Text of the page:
Thomas Frey, the Senior Futurist at the DaVinci Institute, believes there will be over one billion drones in operation throughout the world by 2030.
“In the future drones are going to have multiple capabilities, so let’s not think of them as little flying cameras,” he said. “They can also roll on the ground, they can stick to the side of a building, float in the river, dive under water … they can climb a tree and attach themselves like a parasite to the side of a plane. A driverless car is a drone.”
Drones are currently being used to deliver goods and humanitarian aid as well as combat climate change and monitor coral reefs. Despite their numerous uses, Frey believes we can’t even imagine how prevalent drones will be in the future.
“While most have confined their thinking to drones with photo and video capability, they can include everything from sensors to robotic arms, video projectors, speakers, lights, x-rays, weapons, bombs, and several dozen spy technologies only the NSA knows how to use,” Frey said. “One of my recent grand epiphanies had to do with how Moore’s Law, the exponential doubling of capacity every two years, would affect drones. With typical electro-mechanical advancements in the physical world, there is perhaps a 2X-4X improvement every decade. But once an industry transitions into the digital space, where Moore’s Law shifts industries into the exponential growth fast lane, smart technology can slingshot its way up the improvements ladder far faster.”
Despite their potential for aiding humanity, Frey believes people should be also be cautious when it comes to drone technology.
“If we assume that someday over 50,000 drones will fly over Brisbane, what’s the responsibility of that city?” he said. “The same drone that can deliver a package can also deliver bombs or spy on your kids… and now we’re starting to see weaponized drones—who has the right or the obligation to shoot a drone out of the air?”
Des Butler, a Queensland University of Technology law professor, says legislation governing privacy, which impacts drone use, is outdated.
“Our privacy laws are piecemeal collections of common laws and statute laws, none of which provides a perfect coverage for people’s privacy,” Butler said. “Some state surveillance laws apply to optical surveillance devices, such as a camera on a drone… but in Queensland our laws only go so far as listening devices.”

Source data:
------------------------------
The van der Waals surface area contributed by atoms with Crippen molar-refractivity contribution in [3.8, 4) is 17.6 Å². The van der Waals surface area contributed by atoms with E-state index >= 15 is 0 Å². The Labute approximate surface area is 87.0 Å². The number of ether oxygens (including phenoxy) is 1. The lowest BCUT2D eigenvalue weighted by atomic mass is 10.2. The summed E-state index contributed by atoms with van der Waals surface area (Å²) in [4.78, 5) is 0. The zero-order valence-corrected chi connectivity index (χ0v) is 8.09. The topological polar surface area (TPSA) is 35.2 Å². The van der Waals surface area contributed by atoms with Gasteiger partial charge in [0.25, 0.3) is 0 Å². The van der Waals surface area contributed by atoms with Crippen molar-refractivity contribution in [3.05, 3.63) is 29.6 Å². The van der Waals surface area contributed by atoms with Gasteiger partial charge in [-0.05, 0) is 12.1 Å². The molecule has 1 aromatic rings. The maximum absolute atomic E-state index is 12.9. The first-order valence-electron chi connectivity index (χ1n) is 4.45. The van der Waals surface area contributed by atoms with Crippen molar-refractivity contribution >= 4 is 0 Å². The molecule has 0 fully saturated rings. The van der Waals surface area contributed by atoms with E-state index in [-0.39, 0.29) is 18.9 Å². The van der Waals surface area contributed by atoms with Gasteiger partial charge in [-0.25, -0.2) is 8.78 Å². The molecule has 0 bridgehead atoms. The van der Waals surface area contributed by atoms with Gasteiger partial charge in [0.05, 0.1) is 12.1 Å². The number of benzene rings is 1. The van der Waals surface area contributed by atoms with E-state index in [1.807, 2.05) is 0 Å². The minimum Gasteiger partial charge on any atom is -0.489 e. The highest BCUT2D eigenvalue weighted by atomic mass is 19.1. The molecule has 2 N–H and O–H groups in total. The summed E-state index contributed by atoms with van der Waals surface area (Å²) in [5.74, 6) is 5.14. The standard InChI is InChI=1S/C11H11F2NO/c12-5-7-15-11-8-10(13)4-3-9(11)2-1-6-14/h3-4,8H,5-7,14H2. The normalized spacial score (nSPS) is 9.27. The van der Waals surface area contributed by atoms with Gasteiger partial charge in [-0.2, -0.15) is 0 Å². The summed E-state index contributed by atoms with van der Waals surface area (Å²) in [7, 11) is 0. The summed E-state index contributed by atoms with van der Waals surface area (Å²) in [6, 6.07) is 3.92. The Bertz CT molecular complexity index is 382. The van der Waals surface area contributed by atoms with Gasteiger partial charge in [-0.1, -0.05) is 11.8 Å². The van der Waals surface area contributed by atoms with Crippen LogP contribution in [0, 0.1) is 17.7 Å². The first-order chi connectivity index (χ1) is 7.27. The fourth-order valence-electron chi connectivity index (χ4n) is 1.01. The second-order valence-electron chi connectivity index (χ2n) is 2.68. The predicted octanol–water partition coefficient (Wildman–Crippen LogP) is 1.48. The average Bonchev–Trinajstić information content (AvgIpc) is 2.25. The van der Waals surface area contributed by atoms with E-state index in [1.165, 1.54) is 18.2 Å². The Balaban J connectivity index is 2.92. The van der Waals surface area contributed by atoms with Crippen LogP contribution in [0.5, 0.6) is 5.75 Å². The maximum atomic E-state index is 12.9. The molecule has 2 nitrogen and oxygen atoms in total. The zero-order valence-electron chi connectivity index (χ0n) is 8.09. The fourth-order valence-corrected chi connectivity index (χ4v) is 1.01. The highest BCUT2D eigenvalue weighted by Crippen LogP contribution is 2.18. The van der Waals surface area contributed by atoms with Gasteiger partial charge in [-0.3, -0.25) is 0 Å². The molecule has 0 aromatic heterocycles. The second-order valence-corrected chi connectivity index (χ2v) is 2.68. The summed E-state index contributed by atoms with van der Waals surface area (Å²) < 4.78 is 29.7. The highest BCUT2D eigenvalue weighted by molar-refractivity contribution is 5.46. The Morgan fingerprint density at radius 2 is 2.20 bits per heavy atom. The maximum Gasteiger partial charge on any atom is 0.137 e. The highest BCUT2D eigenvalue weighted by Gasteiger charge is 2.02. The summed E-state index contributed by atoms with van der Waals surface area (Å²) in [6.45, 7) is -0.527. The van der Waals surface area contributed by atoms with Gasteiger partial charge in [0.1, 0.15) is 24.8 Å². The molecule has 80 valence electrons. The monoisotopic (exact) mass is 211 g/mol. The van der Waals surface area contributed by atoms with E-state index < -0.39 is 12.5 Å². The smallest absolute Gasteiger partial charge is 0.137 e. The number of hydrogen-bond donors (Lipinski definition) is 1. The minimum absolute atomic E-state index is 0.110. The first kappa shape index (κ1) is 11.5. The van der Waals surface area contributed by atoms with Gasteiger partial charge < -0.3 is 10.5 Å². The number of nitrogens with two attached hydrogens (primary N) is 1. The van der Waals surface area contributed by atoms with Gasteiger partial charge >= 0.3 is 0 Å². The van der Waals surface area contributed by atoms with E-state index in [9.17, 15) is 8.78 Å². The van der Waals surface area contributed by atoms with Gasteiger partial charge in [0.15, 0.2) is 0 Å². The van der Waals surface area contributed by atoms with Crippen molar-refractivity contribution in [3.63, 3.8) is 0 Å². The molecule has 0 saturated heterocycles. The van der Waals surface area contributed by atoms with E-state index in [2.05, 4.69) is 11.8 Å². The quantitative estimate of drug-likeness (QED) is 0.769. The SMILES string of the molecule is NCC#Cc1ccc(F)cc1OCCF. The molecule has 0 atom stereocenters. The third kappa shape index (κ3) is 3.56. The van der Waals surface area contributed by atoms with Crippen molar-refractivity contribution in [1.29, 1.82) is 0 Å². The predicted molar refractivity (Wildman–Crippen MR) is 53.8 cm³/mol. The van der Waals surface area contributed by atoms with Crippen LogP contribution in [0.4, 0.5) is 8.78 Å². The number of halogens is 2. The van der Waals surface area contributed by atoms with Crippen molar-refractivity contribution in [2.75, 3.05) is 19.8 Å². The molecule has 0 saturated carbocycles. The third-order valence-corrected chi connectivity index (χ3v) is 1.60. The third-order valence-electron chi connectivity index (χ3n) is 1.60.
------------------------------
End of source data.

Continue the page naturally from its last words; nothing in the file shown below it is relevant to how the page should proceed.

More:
Earlier this year, a woman bathing in the nude in her backyard was appalled to find a drone flying overhead.
“Even that lady with the best [privacy] regime in Australia didn’t have a lot of recourse because if she’s going to take any action about the drone then she needs to know who the operator is,” Butler said. “Or at least the police need to have some way of tracking them down.”
The Queensland Government, however, has begun to address the challenges of effectively regulating drones. Premier Annastacia Palaszczuk has asked industry leaders to help shape the policies put forth before congress.
“Your insights and input will also help to strengthen our strategy and ensure we maximise this industry’s full and evolving potential,” she said.
“Having tens of thousands of drones swarming over most metro areas on a daily basis may seem annoying at first, but the combination of new businesses, jobs, information, data analysis, new career paths, and revenue streams will quickly turn most naysayers into strong industry advocates,” Frey concluded. “That said, there will be many problems to overcome during the next few years. Noise, pollution, mid-air crashes, peeping drone issues, terrorist activities, smugglers and more will cause many to question their value. But this is a highly transformative industry, solving problems nearly as quickly as they’re created, giving us capabilities we never knew we’d ever want. Personally, I can’t wait for this amazing new world to come to fruition.”